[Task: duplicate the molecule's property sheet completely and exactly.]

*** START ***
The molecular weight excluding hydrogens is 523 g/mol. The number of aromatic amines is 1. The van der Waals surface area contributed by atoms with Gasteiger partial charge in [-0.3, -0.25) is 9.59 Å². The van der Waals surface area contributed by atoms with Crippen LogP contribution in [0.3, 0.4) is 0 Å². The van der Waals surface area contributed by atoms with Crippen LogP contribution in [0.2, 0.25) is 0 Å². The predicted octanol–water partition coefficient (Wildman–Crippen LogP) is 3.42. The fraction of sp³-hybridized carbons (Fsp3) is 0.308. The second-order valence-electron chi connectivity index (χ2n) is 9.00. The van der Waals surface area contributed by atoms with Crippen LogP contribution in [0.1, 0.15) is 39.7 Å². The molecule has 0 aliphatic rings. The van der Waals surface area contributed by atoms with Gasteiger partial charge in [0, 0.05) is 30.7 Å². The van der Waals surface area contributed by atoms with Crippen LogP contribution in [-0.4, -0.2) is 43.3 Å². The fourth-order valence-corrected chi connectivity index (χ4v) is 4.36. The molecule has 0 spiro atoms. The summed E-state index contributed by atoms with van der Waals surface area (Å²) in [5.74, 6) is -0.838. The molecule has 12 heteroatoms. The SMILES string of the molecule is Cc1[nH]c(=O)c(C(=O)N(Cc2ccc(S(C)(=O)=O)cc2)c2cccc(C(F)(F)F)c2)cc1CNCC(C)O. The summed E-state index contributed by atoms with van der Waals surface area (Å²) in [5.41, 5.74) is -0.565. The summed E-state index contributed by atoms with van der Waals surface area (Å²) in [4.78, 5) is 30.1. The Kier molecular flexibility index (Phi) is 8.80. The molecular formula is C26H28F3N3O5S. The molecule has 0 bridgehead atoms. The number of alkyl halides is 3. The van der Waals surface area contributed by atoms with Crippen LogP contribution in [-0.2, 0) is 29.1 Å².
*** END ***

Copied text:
The molecular weight excluding hydrogens is 523 g/mol. The number of aromatic amines is 1. The van der Waals surface area contributed by atoms with Gasteiger partial charge in [-0.3, -0.25) is 9.59 Å². The van der Waals surface area contributed by atoms with Crippen LogP contribution in [0.3, 0.4) is 0 Å². The van der Waals surface area contributed by atoms with Crippen LogP contribution in [0.2, 0.25) is 0 Å². The predicted octanol–water partition coefficient (Wildman–Crippen LogP) is 3.42. The fraction of sp³-hybridized carbons (Fsp3) is 0.308. The second-order valence-electron chi connectivity index (χ2n) is 9.00. The van der Waals surface area contributed by atoms with Crippen LogP contribution in [0.1, 0.15) is 39.7 Å². The molecule has 0 aliphatic rings. The van der Waals surface area contributed by atoms with Gasteiger partial charge in [0, 0.05) is 30.7 Å². The van der Waals surface area contributed by atoms with Crippen LogP contribution in [-0.4, -0.2) is 43.3 Å². The fourth-order valence-corrected chi connectivity index (χ4v) is 4.36. The molecule has 0 spiro atoms. The summed E-state index contributed by atoms with van der Waals surface area (Å²) in [5.74, 6) is -0.838. The molecule has 12 heteroatoms. The SMILES string of the molecule is Cc1[nH]c(=O)c(C(=O)N(Cc2ccc(S(C)(=O)=O)cc2)c2cccc(C(F)(F)F)c2)cc1CNCC(C)O. The summed E-state index contributed by atoms with van der Waals surface area (Å²) in [5.41, 5.74) is -0.565. The summed E-state index contributed by atoms with van der Waals surface area (Å²) in [4.78, 5) is 30.1. The Kier molecular flexibility index (Phi) is 8.80. The molecular formula is C26H28F3N3O5S. The molecule has 0 bridgehead atoms. The number of alkyl halides is 3. The van der Waals surface area contributed by atoms with Crippen LogP contribution in [-0.2, 0) is 29.1 Å².